That same year, Kavanaugh wrote the majority opinion that overturned a military commission’s conviction of Salim Hamdan, Osama bin Laden’s driver, for providing material support to terrorism. Because “the relevant statute at the time of Hamdan’s conduct…did not proscribe material support for terrorism as a war crime,” Kavanaugh explained, the case amounted to retroactive prosecution.

I doubt that Donald Trump, who is not keen on due process or other legal niceties, understands the importance of the principles that might lead a judge to side with a bank robber or a member of Al Qaeda. I’m glad that Kavanaugh does.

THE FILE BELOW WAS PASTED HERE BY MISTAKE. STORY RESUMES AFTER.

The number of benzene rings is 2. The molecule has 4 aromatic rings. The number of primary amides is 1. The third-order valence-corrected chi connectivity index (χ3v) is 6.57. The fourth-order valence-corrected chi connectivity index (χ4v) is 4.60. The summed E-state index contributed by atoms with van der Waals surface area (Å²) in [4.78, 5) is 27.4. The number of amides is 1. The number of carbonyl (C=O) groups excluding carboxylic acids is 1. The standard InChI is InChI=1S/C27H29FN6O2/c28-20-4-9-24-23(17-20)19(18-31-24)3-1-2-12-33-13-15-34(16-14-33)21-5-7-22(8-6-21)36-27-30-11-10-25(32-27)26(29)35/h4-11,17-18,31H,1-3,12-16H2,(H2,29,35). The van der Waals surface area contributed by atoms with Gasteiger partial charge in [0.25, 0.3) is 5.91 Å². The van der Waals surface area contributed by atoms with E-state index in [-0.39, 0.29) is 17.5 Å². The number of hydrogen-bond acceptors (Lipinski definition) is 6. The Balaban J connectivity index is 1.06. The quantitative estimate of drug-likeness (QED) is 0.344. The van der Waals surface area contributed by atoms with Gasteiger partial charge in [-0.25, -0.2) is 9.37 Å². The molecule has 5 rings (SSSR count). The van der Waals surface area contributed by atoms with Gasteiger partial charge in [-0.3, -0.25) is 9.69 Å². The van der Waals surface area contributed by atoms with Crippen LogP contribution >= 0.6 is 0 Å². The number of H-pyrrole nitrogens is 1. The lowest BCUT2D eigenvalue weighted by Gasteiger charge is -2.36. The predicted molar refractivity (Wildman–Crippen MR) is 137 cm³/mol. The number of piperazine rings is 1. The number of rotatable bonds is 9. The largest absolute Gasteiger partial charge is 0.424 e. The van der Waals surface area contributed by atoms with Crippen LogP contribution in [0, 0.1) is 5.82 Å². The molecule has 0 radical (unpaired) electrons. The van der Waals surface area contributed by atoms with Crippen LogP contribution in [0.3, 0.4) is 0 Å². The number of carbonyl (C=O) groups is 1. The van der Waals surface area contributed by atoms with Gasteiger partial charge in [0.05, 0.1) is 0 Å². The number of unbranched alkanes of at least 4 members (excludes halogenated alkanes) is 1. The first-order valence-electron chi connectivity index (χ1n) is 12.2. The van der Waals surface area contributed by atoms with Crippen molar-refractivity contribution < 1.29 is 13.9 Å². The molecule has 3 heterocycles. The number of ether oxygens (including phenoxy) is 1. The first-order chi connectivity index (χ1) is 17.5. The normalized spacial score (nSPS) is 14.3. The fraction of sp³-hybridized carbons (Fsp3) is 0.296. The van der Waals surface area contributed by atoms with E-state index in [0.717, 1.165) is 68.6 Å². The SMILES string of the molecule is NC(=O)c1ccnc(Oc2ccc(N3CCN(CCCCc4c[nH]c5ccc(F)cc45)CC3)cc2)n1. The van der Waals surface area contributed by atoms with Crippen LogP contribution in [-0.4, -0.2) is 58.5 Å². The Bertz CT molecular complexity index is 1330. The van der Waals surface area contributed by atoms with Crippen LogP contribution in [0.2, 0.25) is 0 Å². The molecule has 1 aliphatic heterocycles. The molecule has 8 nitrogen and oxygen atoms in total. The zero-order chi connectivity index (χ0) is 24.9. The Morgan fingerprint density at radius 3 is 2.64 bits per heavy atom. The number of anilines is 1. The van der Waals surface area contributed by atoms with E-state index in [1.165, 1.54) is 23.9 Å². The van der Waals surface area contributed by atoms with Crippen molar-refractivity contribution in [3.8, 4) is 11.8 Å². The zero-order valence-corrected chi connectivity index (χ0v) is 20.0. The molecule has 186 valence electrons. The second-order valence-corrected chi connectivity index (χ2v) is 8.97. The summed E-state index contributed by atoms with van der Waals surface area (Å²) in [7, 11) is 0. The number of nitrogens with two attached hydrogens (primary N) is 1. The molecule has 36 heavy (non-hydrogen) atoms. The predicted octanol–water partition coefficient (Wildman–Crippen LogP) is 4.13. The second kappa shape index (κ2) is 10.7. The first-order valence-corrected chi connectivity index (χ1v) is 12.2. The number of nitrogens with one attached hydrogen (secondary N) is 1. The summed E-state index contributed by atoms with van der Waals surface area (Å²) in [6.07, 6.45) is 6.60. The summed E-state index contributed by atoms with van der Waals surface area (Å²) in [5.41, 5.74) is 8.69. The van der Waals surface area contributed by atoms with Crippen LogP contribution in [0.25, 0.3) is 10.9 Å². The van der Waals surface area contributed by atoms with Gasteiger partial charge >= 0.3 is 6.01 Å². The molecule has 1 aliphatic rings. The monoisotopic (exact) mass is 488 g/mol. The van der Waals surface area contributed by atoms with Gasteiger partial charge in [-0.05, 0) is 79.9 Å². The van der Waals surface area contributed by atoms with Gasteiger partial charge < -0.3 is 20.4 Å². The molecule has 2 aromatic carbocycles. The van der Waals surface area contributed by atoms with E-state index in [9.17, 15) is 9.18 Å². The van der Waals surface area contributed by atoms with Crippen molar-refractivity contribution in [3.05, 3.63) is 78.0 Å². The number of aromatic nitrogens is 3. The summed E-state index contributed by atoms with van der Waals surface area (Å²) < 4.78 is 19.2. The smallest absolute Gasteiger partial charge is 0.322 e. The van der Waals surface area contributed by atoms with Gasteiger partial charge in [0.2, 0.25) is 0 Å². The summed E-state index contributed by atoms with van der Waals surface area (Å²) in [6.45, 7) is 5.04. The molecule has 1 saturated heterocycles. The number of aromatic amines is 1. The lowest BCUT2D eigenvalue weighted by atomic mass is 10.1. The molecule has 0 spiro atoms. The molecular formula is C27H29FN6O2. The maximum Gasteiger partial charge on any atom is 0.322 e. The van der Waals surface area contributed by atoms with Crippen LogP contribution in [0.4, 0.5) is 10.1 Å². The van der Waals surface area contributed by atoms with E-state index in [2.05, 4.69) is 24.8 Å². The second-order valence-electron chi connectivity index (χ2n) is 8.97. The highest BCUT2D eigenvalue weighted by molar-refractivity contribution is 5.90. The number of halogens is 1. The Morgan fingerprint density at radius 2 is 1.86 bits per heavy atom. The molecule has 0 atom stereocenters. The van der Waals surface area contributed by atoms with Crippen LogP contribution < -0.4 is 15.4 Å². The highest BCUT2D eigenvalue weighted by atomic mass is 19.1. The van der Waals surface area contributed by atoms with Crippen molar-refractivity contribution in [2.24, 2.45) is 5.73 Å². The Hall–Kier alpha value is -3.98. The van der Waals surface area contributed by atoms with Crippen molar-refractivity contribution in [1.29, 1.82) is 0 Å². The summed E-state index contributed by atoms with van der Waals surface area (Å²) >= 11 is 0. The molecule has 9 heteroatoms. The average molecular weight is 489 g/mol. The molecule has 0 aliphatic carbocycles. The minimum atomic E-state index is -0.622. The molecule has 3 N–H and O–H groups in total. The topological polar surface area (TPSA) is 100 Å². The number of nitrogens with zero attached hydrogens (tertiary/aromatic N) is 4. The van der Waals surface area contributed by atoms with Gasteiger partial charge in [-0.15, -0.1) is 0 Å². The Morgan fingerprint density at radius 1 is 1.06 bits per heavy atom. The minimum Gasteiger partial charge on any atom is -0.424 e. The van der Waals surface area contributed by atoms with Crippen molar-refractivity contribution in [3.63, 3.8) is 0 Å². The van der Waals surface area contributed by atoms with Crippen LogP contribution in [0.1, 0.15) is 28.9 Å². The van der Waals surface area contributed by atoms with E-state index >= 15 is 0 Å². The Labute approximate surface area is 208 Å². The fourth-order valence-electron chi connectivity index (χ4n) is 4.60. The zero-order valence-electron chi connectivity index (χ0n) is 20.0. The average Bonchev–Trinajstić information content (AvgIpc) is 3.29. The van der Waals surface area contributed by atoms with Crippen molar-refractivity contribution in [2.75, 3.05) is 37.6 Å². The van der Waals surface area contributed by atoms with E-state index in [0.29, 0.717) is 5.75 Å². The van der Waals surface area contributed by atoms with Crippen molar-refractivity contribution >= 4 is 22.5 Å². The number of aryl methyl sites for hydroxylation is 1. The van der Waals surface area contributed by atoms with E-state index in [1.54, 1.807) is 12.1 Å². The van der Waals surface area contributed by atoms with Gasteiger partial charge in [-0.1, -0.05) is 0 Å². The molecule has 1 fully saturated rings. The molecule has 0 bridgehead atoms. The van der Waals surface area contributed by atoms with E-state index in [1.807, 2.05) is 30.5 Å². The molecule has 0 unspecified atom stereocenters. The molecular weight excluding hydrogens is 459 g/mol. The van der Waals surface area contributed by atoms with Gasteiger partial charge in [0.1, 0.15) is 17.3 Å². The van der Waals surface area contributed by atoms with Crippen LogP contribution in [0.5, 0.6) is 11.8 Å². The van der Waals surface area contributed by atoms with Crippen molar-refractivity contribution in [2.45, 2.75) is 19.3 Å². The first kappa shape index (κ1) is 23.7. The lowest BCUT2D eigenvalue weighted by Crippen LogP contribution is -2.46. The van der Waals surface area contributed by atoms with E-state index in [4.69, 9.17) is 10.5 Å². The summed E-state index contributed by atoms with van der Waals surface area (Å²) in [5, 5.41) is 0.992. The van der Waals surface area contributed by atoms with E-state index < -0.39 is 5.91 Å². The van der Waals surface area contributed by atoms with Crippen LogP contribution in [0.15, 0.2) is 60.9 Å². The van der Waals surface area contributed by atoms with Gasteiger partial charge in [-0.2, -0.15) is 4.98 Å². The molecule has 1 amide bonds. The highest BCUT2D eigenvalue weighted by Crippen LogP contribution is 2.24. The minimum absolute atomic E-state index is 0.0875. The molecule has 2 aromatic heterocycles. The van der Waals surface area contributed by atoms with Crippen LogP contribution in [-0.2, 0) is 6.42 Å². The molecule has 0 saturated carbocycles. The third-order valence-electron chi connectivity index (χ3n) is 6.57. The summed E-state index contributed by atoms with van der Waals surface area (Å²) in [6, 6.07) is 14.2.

Trump, who wants to jail flag burners, yank licenses from annoying broadcasters, and loosen libel rules so he can sue his critics into submission, shows little appreciation for freedom of speech. Not so Kavanaugh, who last year highlighted the First Amendment issues raised by the Federal Communications Commission’s “net neutrality” rule and in 2009 sided with the abortion rights group Emily’s List when it challenged Federal Election Commission regulations that made it harder to raise money for political advocacy.